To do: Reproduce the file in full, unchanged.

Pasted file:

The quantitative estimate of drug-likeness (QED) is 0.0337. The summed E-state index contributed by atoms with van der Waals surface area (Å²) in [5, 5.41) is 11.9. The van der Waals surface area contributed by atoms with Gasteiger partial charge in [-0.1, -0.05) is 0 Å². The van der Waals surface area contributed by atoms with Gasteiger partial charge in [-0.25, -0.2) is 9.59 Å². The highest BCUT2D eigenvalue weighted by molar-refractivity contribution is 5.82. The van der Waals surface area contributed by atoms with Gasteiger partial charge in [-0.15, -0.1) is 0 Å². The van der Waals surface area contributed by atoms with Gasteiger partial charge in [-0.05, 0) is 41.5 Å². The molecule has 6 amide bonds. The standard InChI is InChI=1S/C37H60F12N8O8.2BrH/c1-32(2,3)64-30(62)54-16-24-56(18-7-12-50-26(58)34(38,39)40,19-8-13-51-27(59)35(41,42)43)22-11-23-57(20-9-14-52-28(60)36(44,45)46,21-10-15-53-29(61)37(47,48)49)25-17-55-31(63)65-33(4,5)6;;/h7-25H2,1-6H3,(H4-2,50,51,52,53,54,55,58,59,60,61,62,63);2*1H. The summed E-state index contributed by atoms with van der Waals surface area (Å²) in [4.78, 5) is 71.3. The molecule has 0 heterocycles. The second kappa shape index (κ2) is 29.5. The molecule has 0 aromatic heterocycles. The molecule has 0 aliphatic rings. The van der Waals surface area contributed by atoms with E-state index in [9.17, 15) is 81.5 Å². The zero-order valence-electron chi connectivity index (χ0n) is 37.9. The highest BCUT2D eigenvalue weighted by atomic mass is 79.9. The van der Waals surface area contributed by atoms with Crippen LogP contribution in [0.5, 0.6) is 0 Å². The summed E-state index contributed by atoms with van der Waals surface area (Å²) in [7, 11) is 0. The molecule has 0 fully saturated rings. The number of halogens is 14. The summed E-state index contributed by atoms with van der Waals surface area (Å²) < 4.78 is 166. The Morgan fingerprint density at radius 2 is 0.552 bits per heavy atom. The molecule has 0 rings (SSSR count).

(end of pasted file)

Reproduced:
The quantitative estimate of drug-likeness (QED) is 0.0337. The summed E-state index contributed by atoms with van der Waals surface area (Å²) in [5, 5.41) is 11.9. The van der Waals surface area contributed by atoms with Gasteiger partial charge in [-0.1, -0.05) is 0 Å². The van der Waals surface area contributed by atoms with Gasteiger partial charge in [-0.25, -0.2) is 9.59 Å². The highest BCUT2D eigenvalue weighted by molar-refractivity contribution is 5.82. The van der Waals surface area contributed by atoms with Gasteiger partial charge in [-0.15, -0.1) is 0 Å². The van der Waals surface area contributed by atoms with Gasteiger partial charge in [-0.05, 0) is 41.5 Å². The molecule has 6 amide bonds. The standard InChI is InChI=1S/C37H60F12N8O8.2BrH/c1-32(2,3)64-30(62)54-16-24-56(18-7-12-50-26(58)34(38,39)40,19-8-13-51-27(59)35(41,42)43)22-11-23-57(20-9-14-52-28(60)36(44,45)46,21-10-15-53-29(61)37(47,48)49)25-17-55-31(63)65-33(4,5)6;;/h7-25H2,1-6H3,(H4-2,50,51,52,53,54,55,58,59,60,61,62,63);2*1H. The summed E-state index contributed by atoms with van der Waals surface area (Å²) in [4.78, 5) is 71.3. The molecule has 0 heterocycles. The second kappa shape index (κ2) is 29.5. The molecule has 0 aromatic heterocycles. The molecule has 0 aliphatic rings. The van der Waals surface area contributed by atoms with E-state index in [9.17, 15) is 81.5 Å². The zero-order valence-electron chi connectivity index (χ0n) is 37.9. The highest BCUT2D eigenvalue weighted by atomic mass is 79.9. The van der Waals surface area contributed by atoms with Crippen LogP contribution in [0.5, 0.6) is 0 Å². The summed E-state index contributed by atoms with van der Waals surface area (Å²) in [7, 11) is 0. The molecule has 0 fully saturated rings. The number of halogens is 14. The summed E-state index contributed by atoms with van der Waals surface area (Å²) < 4.78 is 166. The Morgan fingerprint density at radius 2 is 0.552 bits per heavy atom. The molecule has 0 rings (SSSR count).